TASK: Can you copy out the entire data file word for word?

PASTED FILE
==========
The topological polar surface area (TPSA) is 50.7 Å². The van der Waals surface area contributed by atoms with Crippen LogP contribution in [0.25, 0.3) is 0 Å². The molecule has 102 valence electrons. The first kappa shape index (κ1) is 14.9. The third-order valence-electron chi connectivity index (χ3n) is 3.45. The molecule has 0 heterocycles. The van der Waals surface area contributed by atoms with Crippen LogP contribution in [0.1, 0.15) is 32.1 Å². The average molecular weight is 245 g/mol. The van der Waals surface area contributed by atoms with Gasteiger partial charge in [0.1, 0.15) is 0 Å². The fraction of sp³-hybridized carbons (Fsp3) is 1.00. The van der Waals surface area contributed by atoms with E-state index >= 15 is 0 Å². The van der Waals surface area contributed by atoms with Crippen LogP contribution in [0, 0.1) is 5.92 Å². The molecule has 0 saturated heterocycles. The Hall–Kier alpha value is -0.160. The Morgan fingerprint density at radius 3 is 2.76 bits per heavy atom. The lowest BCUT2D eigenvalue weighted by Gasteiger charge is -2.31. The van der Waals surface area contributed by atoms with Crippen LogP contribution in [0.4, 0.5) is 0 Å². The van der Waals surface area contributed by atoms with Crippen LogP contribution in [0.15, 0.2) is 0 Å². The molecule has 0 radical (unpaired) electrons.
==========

The topological polar surface area (TPSA) is 50.7 Å². The van der Waals surface area contributed by atoms with Crippen LogP contribution in [0.25, 0.3) is 0 Å². The molecule has 102 valence electrons. The first kappa shape index (κ1) is 14.9. The third-order valence-electron chi connectivity index (χ3n) is 3.45. The molecule has 0 heterocycles. The van der Waals surface area contributed by atoms with Crippen LogP contribution in [0.1, 0.15) is 32.1 Å². The average molecular weight is 245 g/mol. The van der Waals surface area contributed by atoms with Gasteiger partial charge in [0.1, 0.15) is 0 Å². The fraction of sp³-hybridized carbons (Fsp3) is 1.00. The van der Waals surface area contributed by atoms with E-state index >= 15 is 0 Å². The van der Waals surface area contributed by atoms with Crippen LogP contribution in [0, 0.1) is 5.92 Å². The molecule has 0 saturated heterocycles. The Hall–Kier alpha value is -0.160. The Morgan fingerprint density at radius 3 is 2.76 bits per heavy atom. The lowest BCUT2D eigenvalue weighted by Gasteiger charge is -2.31. The van der Waals surface area contributed by atoms with Crippen LogP contribution in [0.4, 0.5) is 0 Å². The van der Waals surface area contributed by atoms with Crippen LogP contribution in [0.15, 0.2) is 0 Å². The molecule has 0 radical (unpaired) electrons.